Every community undergoes a series of changes until a group in the area. This is called biotic succession. Succession is a sequence of changes in time of the species which inhabit an area from an initial pioneer community to a final climax community. In other word, the development of community by the action of vegetation on the environment leading to the development of new species is called succession.
Succession involves a series of complex processes. It is because of this reason that the occurrence of succession is associated with many causes. These exist three primary causes of succession.
(i) The first cause is concerned with climatic and biotic in nature. The climatic causes are erosion, deposits, wind and fire etc. All of these are responsible for destroying the existing population in the concerned area.
(ii) The second cause is concerned with migration, aggregation, competition reaction etc. These are responsible for changing the soil features of this area.
(iii) The third cause is concerned with factors such as climate of the area responsible for stabilisation of the community.
Types of Succession
The succession is of different types, which are as under:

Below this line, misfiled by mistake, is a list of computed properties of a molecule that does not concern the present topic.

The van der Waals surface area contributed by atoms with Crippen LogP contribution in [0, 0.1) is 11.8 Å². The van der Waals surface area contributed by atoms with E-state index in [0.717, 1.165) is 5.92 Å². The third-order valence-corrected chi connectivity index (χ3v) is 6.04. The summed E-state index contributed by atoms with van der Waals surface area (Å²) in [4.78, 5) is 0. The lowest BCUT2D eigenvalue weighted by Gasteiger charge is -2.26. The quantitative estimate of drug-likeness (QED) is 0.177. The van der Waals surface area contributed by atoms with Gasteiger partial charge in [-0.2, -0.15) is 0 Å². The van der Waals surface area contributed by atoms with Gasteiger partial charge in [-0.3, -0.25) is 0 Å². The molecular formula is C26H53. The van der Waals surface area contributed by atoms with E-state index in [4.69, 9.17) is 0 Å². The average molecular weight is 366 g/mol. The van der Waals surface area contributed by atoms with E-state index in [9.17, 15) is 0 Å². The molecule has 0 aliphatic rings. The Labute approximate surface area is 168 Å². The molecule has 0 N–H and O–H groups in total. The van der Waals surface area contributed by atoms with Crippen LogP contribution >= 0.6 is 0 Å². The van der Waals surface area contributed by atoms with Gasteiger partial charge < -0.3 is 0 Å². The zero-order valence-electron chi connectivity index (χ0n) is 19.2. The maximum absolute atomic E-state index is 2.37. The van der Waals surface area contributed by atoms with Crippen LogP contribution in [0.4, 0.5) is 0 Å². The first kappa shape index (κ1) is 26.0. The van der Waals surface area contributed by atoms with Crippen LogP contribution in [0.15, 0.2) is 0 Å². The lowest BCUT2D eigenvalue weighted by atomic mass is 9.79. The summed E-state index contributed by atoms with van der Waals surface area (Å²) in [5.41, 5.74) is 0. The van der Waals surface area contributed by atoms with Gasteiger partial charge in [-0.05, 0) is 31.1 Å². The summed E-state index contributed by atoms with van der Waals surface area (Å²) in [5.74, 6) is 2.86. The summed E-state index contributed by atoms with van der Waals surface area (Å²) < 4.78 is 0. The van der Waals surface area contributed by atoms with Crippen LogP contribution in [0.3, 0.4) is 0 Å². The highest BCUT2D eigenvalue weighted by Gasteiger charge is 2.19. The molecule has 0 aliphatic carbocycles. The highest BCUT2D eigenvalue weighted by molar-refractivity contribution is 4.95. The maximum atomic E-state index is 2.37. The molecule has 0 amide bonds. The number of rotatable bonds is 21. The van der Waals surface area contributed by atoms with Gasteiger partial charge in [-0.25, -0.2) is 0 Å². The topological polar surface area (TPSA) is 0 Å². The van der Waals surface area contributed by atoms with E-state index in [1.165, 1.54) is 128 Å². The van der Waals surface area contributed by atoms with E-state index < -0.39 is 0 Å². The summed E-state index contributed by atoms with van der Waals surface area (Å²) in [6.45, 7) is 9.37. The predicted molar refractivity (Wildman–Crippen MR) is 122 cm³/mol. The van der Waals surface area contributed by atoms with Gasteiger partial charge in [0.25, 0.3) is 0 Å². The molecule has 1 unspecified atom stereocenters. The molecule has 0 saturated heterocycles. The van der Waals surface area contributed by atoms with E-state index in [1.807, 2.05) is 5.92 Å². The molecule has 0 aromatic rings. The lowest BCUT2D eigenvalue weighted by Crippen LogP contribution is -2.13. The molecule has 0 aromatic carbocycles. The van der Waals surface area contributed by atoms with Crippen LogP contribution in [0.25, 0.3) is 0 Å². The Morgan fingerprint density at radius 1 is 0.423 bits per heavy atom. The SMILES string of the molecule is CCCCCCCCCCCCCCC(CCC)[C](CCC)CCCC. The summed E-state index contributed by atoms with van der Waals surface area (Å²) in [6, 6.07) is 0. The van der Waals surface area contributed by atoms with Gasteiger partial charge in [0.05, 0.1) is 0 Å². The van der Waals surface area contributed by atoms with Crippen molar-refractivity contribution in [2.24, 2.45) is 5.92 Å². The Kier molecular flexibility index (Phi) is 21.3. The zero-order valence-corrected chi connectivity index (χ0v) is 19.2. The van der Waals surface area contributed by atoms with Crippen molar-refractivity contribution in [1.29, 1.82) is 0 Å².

(1) The succession which starts from a primitive substrate without any previous living matter is called primary succession. It starts on an area which is not occupied previously by a community.
(2) The succession starting from an area where living matter already exists is known as secondary succession. Secondary succession is faster than primary succession.
(3) In case the existing community causes its own community as a result of its reaction with the environment, it is known as autogenic succession.
(4) In case the replacement of one community takes place by another due to forces other than the effects of communities on the environment, the succession is called allogenic succession. Such a kind of succession may occur in highly disturbed area or in ponds where the nutrients and pollutants enter from outside which in turn modify the environment and thus communities.
(5) The early and continued dominance of autotrophic organisms such as green plants is called autotrophic succession. This type of succession takes place in an inorganic environment.
(6) The early dominance of heterotrophic organisms such as bacteria, fungi, animals and actinomycetes is called heterotrophic succession.